Another who smiled and waved for a photo as he looted Nancy Pelosi's lectern has been identified as Adam Johnson – a 36-year-old psychology graduate turned furniture maker from Bradenton, Florida.
He is a stay-at-home dad to five children; his wife is a doctor, according to The Bradenton Herald. He has previously faced possession of marijuana and violation of probation charges, the paper reports.
Photos on his now-deleted social media accounts show him posing next to a sign reading "closed to all tours" inside the building.
Johnson is also not believed to have been arrested in relation to the riots.
Earlier, cops released photos of several brazen rioters wanted on federal charges for storming the US Capitol building when Congress was affirming President-elect Joe Biden's election victory.
Four people, who have been identified, were killed during the protests.
“We have collected numerous images of persons of interests that we are asking the community to help us identify,” DC Police Chief Robert Contee said in a news conference on Thursday.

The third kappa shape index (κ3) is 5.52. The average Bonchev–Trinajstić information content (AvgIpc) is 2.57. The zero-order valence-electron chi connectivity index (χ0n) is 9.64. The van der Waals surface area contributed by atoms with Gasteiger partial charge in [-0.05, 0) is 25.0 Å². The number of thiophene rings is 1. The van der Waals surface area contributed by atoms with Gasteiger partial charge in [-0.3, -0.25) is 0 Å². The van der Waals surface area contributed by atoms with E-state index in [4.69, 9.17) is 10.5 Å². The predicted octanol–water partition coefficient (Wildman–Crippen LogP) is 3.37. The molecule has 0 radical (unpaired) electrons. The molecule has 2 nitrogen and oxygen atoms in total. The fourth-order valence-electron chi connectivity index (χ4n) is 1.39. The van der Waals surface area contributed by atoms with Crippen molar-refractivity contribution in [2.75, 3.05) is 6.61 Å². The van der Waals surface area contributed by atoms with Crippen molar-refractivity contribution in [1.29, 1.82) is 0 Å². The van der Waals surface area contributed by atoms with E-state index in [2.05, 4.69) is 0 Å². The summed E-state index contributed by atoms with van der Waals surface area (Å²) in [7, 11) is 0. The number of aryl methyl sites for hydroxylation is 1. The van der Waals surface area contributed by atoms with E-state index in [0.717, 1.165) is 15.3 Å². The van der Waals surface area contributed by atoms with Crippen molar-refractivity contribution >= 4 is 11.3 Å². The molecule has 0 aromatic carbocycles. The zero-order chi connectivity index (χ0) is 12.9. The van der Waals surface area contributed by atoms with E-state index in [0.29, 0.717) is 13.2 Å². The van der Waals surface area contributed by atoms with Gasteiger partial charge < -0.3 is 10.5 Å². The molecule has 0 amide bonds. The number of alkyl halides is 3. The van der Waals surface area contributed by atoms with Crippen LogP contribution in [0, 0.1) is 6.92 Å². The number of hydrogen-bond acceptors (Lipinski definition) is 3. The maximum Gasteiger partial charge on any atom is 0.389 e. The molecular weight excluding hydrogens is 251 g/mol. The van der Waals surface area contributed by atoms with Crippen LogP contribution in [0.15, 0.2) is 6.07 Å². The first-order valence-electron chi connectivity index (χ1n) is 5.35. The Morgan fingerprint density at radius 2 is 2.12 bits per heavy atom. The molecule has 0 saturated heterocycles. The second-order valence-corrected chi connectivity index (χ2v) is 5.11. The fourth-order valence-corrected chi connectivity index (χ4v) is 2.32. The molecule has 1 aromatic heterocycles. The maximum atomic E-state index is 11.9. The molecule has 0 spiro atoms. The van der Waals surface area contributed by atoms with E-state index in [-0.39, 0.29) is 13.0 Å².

“These images depict individuals engaged in various acts of violence or property destruction.”
Read our US Politics live blog for the latest news as the US Capitol building is put into lockdown
Dozens of charges are expected in Washington, DC's local and federal courts, including as many as 15 federal cases against people who are believed to be involved in the more serious alleged crimes, officials said Thursday.
FBI digital experts have been examining surveillance footage from the Capitol buildings and the area around the complex through the night.
The officials are using software to match images and faces with social media posts showing some of the chaos.